The UK’s Competition and Markets Authority (CMA) regulator decided to block Microsoft’s proposed $68.7 billion purchase of Activision Blizzard in late April. At the time, the CMA expressed worries that the acquisition would hurt competition in the cloud gaming landscape and that consumers would suffer.
Nearly six months later, the CMA has changed tune. The authority approved the Microsoft-Activision deal, which brings us closer to the final stages of this massive deal that could impact the gaming business significantly in the coming years.
Microsoft announced its intention to purchase Activision Blizzard in January 2022. The proposed deal faced scrutiny in various markets, including the EU, UK, and USA.
The European Union approved the deal in May, weeks after CMA announced its opposition. Since then, we saw Microsoft face the FTC in court over the summer, with the US regulator also opposing the Activision Purchase. A judge blocked the FTC’s injunction request in July.
The CMA is no longer worries, however. “The new deal will stop Microsoft from locking up competition in cloud gaming as this market takes off, preserving competitive prices and services for UK cloud gaming customers,” the UK regulator said in a statement on Friday. The CMA was the final regulator holding up the deal, CNBC notes.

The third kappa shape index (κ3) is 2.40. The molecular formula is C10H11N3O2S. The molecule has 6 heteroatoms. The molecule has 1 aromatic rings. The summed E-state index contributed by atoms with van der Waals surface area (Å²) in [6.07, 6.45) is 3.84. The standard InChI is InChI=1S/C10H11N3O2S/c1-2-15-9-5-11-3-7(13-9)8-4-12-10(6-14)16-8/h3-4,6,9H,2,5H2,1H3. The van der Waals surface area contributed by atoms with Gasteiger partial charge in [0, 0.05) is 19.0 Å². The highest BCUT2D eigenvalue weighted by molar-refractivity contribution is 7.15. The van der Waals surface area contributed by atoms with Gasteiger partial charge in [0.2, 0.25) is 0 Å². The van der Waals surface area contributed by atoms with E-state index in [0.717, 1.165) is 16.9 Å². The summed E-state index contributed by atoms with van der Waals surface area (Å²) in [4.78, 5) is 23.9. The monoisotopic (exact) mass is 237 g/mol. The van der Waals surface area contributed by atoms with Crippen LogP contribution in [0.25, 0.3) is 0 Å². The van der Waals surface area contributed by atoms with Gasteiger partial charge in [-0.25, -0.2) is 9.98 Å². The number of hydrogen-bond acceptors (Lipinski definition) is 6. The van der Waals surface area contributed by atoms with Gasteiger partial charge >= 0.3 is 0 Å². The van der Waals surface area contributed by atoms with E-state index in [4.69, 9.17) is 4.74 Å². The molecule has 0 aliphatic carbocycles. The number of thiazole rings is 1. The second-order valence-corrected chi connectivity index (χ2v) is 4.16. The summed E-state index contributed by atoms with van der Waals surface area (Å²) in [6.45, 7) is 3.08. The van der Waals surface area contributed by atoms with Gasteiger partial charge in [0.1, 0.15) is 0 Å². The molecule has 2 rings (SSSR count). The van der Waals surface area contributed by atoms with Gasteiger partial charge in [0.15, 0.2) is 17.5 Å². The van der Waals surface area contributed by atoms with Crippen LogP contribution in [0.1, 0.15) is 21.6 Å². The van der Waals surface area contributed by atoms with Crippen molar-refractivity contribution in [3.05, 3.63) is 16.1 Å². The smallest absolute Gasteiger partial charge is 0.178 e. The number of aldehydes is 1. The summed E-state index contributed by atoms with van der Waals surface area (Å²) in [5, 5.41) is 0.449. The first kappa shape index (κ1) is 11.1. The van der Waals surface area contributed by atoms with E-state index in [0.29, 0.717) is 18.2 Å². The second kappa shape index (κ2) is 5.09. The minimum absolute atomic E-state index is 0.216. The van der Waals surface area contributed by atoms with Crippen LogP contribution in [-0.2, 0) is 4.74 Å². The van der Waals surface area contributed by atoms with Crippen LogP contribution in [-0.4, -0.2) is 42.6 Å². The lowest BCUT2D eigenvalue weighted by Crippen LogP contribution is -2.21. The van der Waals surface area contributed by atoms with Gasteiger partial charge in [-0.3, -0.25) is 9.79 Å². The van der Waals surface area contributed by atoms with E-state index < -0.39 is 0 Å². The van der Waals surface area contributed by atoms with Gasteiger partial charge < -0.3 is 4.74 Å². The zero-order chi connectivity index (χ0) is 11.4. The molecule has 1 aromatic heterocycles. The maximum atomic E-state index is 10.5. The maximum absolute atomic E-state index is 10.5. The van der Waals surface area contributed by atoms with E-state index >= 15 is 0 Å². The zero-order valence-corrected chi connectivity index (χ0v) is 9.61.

Following the late April ruling, the CMA said in July that it would consider a different acquisition deal from Microsoft. The change of tune came just as the FTC’s action against Microsoft was stopped in the US.
Microsoft was already willing to make various concessions, including divesting the cloud rights of Activision games. These would go to Ubisoft instead. Microsoft will not get cloud rights for any existing Activision PC and console games. Ubisoft will also get the cloud rights to all Activision games that will be made under Microsoft for the coming 15 years. The CMA approved the proposal.
“It will allow Ubisoft to offer Activision’s content under any business model, including through multigame subscription services,” the CMA said. “It will also help to ensure that cloud gaming providers will be able to use non-Windows operating systems for Activision content, reducing costs and increasing efficiency.”
The CMA thinks it “made sure Microsoft can’t have a stranglehold over this important and rapidly developing market,” according to CEO Sarah Cardell. “As cloud gaming grows, this intervention will ensure people get more competitive prices, better services and more choice. We are the only competition agency globally to have delivered this outcome.”
The authority also scolded Microsoft for not offering the same concessions during the initial evaluation phase. The CMA is blaming Microsoft for dragging these proceedings.
Now that the CMA has cleared the deal, Microsoft can go ahead and close the Activision Blizzard purchase.